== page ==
A term coined by Raymond Williams and popularised by Jonathan Dollimore and Alan Sinfield (in their collection of essays Political Shakespeare), Cultural Materialism refers to a Marxist orientation of New Historicism, characterised by the analysis of any historical material within a politicized framework, in a radical and subversive manner. Cultural Materialism emphasises studying the historical context, looking at those historical aspects that have been discarded or silenced in other narratives of history, through an eclectic theoretical approach, backed by the political commitment arising from the influence of Marxist and Feminist perspective and thus executing a textual analysis—close reading that critiques traditional approaches, especially on canonical texts.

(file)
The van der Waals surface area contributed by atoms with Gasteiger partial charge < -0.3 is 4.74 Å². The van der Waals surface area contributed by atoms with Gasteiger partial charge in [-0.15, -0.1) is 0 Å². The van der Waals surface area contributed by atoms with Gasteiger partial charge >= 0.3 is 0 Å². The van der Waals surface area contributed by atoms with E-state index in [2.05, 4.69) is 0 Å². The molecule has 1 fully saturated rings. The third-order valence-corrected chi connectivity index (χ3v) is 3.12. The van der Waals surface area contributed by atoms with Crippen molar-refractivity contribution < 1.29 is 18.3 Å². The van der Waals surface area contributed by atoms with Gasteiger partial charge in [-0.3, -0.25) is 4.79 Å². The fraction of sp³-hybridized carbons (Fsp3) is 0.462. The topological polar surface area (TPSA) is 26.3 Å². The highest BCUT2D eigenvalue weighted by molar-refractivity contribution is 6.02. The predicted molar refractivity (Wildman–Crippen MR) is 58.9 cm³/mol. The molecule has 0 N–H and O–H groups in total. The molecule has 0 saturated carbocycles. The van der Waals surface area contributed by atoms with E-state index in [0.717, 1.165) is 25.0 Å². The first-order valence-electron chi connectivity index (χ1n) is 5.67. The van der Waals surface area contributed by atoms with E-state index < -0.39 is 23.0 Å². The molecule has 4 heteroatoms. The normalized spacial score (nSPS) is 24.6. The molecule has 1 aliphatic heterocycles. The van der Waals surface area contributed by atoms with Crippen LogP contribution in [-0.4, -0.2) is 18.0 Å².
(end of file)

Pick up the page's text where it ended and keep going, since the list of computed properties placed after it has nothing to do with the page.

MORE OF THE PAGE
Like the New Historicists, Cultural Materialists also believe in the textuality of history and the historicity of texts; they are aware of the political agendas of the text and hence are alert to the ways in which power exerts itself through implicit workings of ideology within the text. While they believe that New Historicists generate apolitical readings, in which there is no question of agency on the part of the marginalised, Cultural Materialists are consciously political, and aim at transforming the social order; as they seek readings that focus on the marginalised and the exploited, and also book at the possibilities of subversion and resistance in both the text and the interpretive act. They are conscious of the subversive potential of literature for subcultural resistance and hence propose ‘dissident reading’, which interrogates the hidden political agenda and power struggles within a text.